Businesses would be run without the fresh investment capital, new ideas and new energy that are usually infused by a new buyer. Unable to sell, the only option for business owners would be to shut down their businesses and cast away their former employees into the growing unemployment lines. Economic output would plummet, and unemployment would skyrocket.

It’s an extreme scenario, but we move closer to this nightmare with each and every passing day. If nothing is done to increase the availability of capital and to diminish fear so would-be buyers can become business owners, then the prognosis for economic recovery is dim indeed.

What Must Be Done?

When it comes to economic policy, no silver bullet can turn an economy around on its own.  However, smart economic policies in the small business sector can create an environment that fosters and accelerates economic recovery.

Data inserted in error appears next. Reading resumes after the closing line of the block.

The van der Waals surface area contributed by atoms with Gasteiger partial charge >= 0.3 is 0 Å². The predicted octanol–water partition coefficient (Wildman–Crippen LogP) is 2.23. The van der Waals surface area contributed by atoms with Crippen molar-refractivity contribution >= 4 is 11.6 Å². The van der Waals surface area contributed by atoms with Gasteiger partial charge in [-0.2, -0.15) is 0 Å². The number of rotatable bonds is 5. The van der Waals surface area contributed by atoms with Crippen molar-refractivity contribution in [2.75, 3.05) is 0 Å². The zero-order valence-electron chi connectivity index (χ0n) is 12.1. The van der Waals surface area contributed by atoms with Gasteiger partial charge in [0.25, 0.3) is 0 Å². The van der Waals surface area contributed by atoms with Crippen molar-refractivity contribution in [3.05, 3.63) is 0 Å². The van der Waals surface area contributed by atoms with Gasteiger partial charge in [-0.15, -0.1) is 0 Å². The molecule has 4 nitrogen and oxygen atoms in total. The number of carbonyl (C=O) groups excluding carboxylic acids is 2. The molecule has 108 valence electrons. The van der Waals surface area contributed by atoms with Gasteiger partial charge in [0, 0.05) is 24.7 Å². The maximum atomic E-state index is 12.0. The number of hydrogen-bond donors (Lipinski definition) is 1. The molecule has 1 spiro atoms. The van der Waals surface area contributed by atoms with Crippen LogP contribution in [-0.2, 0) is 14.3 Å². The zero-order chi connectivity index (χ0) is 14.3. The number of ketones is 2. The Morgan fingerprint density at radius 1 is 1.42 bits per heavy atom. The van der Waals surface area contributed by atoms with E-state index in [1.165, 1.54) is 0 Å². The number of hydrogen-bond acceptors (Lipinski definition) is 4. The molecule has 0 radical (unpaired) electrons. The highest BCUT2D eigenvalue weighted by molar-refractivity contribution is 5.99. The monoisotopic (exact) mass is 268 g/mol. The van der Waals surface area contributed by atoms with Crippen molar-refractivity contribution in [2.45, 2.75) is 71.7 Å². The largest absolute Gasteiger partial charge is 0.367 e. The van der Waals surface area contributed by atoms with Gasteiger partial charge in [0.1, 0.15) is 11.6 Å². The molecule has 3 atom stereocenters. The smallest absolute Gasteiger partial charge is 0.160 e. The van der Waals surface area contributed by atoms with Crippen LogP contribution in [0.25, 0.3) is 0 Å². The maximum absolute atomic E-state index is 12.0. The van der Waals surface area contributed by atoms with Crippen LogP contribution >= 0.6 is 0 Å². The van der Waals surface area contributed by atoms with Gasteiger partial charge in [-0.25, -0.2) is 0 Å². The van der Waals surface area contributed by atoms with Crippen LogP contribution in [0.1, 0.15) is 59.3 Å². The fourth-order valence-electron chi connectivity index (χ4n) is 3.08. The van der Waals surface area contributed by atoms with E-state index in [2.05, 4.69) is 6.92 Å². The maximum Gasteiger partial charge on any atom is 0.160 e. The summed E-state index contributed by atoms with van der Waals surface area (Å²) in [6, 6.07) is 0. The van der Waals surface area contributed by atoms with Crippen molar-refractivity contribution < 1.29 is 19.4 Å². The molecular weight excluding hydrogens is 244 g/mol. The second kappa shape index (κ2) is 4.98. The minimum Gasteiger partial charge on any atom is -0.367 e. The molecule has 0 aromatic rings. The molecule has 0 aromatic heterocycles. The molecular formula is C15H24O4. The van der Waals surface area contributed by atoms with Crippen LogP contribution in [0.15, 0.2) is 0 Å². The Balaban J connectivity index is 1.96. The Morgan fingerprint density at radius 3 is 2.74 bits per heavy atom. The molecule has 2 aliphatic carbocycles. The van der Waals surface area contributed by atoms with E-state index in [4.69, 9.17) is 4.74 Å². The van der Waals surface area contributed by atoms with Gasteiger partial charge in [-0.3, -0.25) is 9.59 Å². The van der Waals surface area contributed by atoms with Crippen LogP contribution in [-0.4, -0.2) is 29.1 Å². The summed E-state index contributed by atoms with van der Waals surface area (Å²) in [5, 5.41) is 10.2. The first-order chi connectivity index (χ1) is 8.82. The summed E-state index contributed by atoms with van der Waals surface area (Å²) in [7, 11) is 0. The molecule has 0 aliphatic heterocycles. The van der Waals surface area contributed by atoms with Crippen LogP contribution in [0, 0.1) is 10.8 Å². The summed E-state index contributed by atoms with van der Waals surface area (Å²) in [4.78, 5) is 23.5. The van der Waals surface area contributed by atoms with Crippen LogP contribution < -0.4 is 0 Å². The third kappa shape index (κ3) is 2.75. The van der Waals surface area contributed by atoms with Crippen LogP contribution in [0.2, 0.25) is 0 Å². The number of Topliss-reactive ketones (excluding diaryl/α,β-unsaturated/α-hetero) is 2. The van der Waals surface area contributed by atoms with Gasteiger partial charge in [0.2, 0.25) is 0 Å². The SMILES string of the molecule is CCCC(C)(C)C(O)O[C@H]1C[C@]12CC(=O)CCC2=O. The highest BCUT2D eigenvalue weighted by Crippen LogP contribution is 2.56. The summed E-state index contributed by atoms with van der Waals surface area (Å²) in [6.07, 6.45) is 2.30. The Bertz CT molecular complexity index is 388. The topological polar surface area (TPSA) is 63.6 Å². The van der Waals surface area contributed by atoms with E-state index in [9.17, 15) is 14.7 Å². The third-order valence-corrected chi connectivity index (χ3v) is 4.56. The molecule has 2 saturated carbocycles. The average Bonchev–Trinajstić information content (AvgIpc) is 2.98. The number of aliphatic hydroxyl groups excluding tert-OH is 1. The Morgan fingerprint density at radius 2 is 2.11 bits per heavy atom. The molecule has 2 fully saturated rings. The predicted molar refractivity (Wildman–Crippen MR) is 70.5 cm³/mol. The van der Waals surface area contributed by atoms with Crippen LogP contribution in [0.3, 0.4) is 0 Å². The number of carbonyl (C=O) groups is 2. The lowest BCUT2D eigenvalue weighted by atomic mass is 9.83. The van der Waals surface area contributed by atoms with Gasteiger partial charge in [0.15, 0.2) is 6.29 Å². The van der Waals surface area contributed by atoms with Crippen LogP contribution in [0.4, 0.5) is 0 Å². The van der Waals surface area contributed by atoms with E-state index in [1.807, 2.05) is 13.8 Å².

The most significant opportunity is to increase the availability of business acquisition capital.  In order to get the business-for-sale market moving again, there needs to be more capital in the form of business acquisition loans for aspiring buyers. Give the high number of unemployed potential business buyers access to capital and they will buy businesses. With an increase in buying interest, business owners will be more able to sell and to retire with cash in hand, pumping more money into the economy.

In the meantime, new business owners will leave the unemployment lines and invest in their newly acquired companies to fuel growth. Typically, this means investment in new hires, which again will lower unemployment rates.

As demand grows, fueled by increased capital availability, business valuations will rise, and sellers will come back into the market. With luck, we can transform the current economic quagmire into a virtuous cycle of economic growth. If we can get the stalled engine of business transition started again, we will all be better off.